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Festivals of Gujarat > Navratri

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Navratri, meaning 'nine nights', is an ancient and colourful festival. It honours the one Divine Shakti or Force which supports the entire universe, and is personified as the Mother Goddess. She protects her worshippers, destroys evil and grants boons to her children. The Mother Goddess has seven well - known forms, depending upon the special powers she manifests. Throughout Gujarat, Navratri is celebrated with joy and religious fevour.

This festival is essentially religious in nature. It is celebrated with true devotion in the various temples dedicated to the Mother, or Mataji, as she is familiarly called. In some homes, images of the Mother are worshipped in accordance with accepted practice. This is also true of the temples which usually have a constant stream of visitors from morning to night. 


Another interesting feature of Navratri is the garba. a circular dance performed by women around an earthenware pot called a garbo , filled with water. A betel nut and a silver coin are placed within the pot, called a kumbh, on top of which a coconut has also been placed. As the dancers whirl around the pot, a singer and a drummer provide the musical accompaniment. The participants clap in a steady rhythm. Nowadays, loudspeakers are used to enhance the sound which grows to a crescendo. The dance usually starts slowly. It gets faster and faster as the music too gets more rapid, until the dance abruptly comes to a halt. There is a pause for a while and the dance commences once again, the singer leading with a new song.


Another dance which is also a feature of Navaratri is the dandia-ras or 'stick' dance, in which men and women join the dance circle, holding small polished sticks or dandias. As they whirl to the intoxicating rhythm of the dance, men and women strike the dandias together, adding to the joyous atmosphere. So popular are the garba and the dandia-ras that competitions are held to assess the quality of the dancing. Prizes are given to those judged to be the best. The costumes worn for the dances are traditional and alive with colour. The dances usually commence late in the night and continue until early morning, testifying to their great popularity.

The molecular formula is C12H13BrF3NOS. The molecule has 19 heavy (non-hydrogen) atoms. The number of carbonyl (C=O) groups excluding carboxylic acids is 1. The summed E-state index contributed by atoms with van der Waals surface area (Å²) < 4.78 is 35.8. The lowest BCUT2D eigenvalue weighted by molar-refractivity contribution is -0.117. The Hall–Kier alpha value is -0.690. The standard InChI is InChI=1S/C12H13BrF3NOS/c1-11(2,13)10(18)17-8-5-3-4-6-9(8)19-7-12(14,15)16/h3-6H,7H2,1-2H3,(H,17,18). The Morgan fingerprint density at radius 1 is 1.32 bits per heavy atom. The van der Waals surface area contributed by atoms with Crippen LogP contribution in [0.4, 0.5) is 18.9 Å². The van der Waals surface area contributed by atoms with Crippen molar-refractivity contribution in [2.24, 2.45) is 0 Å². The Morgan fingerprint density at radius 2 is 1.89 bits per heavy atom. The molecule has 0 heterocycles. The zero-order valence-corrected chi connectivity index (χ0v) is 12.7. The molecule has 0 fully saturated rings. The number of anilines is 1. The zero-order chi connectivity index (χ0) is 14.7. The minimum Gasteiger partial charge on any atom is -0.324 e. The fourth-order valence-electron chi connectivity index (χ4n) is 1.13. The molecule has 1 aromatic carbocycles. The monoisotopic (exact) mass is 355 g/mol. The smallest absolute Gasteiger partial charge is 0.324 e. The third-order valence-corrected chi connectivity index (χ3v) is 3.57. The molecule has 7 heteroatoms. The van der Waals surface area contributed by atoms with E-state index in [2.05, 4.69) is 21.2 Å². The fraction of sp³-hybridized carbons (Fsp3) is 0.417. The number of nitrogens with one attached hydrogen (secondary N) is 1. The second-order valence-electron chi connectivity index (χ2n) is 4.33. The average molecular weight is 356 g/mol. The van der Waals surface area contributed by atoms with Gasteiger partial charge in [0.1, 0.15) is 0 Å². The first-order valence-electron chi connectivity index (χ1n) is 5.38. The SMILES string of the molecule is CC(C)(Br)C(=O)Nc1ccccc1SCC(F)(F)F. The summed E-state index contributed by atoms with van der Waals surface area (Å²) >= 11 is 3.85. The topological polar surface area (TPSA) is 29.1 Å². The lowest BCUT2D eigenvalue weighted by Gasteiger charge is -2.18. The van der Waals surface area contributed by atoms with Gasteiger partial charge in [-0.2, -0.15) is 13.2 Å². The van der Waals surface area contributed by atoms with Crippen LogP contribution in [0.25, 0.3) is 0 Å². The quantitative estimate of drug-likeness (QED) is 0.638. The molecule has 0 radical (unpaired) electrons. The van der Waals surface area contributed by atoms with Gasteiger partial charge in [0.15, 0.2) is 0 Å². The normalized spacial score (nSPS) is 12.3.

Navratri at Ahmedabad

While the basic celebrations are alive and joyous, as they are elsewhere, at Ahmedabad the garba parties are enormous. In large public squares, group of musicians sing the traditional garba songs. A bhajan singer with a harmonium sings into a microphone. In crowded localities, where open space is not available, the garba ceases to be a circular dance but instead becomes a long line of people, comprising both men and women moving in accordance with the turns and bends of the street. The scene is truly fantastic.


Navratri in Baroda

Baroda is a well-known centre of music and culture, and many streets have their own garba mandals, or garba  groups A bhavai performance is held at Baroda's Ambaji temple, during Navratri. Many other places within Gujarat have their own local customs and celebrate Navratri in their own special way.

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